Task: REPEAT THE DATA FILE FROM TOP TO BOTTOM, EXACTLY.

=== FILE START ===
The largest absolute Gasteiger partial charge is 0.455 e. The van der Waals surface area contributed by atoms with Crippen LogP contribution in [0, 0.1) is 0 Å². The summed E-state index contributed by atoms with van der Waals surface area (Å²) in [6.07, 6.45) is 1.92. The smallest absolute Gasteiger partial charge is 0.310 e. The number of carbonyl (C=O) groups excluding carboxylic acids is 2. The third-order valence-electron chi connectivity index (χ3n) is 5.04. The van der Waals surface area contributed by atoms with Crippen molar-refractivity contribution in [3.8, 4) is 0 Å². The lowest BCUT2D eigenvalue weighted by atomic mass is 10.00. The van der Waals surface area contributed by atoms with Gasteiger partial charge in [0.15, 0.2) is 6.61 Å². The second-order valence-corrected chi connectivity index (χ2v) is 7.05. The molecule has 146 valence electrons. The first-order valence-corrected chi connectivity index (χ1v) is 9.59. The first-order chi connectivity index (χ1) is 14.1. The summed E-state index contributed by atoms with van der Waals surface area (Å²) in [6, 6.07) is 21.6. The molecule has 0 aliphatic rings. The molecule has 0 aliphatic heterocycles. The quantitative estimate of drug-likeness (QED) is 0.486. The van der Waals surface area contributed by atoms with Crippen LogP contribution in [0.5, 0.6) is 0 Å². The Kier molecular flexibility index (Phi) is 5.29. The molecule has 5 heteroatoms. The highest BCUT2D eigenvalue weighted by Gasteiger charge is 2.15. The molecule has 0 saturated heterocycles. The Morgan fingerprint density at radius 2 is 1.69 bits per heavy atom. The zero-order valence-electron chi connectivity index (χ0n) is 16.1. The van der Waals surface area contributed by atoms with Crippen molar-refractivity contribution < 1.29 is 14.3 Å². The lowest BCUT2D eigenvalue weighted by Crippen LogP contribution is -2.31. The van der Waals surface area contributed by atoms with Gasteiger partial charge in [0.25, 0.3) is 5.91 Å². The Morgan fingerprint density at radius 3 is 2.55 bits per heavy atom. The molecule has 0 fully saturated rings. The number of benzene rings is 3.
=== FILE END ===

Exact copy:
The largest absolute Gasteiger partial charge is 0.455 e. The van der Waals surface area contributed by atoms with Crippen LogP contribution in [0, 0.1) is 0 Å². The summed E-state index contributed by atoms with van der Waals surface area (Å²) in [6.07, 6.45) is 1.92. The smallest absolute Gasteiger partial charge is 0.310 e. The number of carbonyl (C=O) groups excluding carboxylic acids is 2. The third-order valence-electron chi connectivity index (χ3n) is 5.04. The van der Waals surface area contributed by atoms with Crippen molar-refractivity contribution in [3.8, 4) is 0 Å². The lowest BCUT2D eigenvalue weighted by atomic mass is 10.00. The van der Waals surface area contributed by atoms with Gasteiger partial charge in [0.15, 0.2) is 6.61 Å². The second-order valence-corrected chi connectivity index (χ2v) is 7.05. The molecule has 146 valence electrons. The first-order valence-corrected chi connectivity index (χ1v) is 9.59. The first-order chi connectivity index (χ1) is 14.1. The summed E-state index contributed by atoms with van der Waals surface area (Å²) in [6, 6.07) is 21.6. The molecule has 0 aliphatic rings. The molecule has 0 aliphatic heterocycles. The quantitative estimate of drug-likeness (QED) is 0.486. The van der Waals surface area contributed by atoms with Crippen LogP contribution in [0.5, 0.6) is 0 Å². The Kier molecular flexibility index (Phi) is 5.29. The molecule has 5 heteroatoms. The highest BCUT2D eigenvalue weighted by Gasteiger charge is 2.15. The molecule has 0 saturated heterocycles. The Morgan fingerprint density at radius 2 is 1.69 bits per heavy atom. The zero-order valence-electron chi connectivity index (χ0n) is 16.1. The van der Waals surface area contributed by atoms with Crippen molar-refractivity contribution < 1.29 is 14.3 Å². The lowest BCUT2D eigenvalue weighted by Crippen LogP contribution is -2.31. The van der Waals surface area contributed by atoms with Gasteiger partial charge in [0.25, 0.3) is 5.91 Å². The Morgan fingerprint density at radius 3 is 2.55 bits per heavy atom. The molecule has 0 fully saturated rings. The number of benzene rings is 3.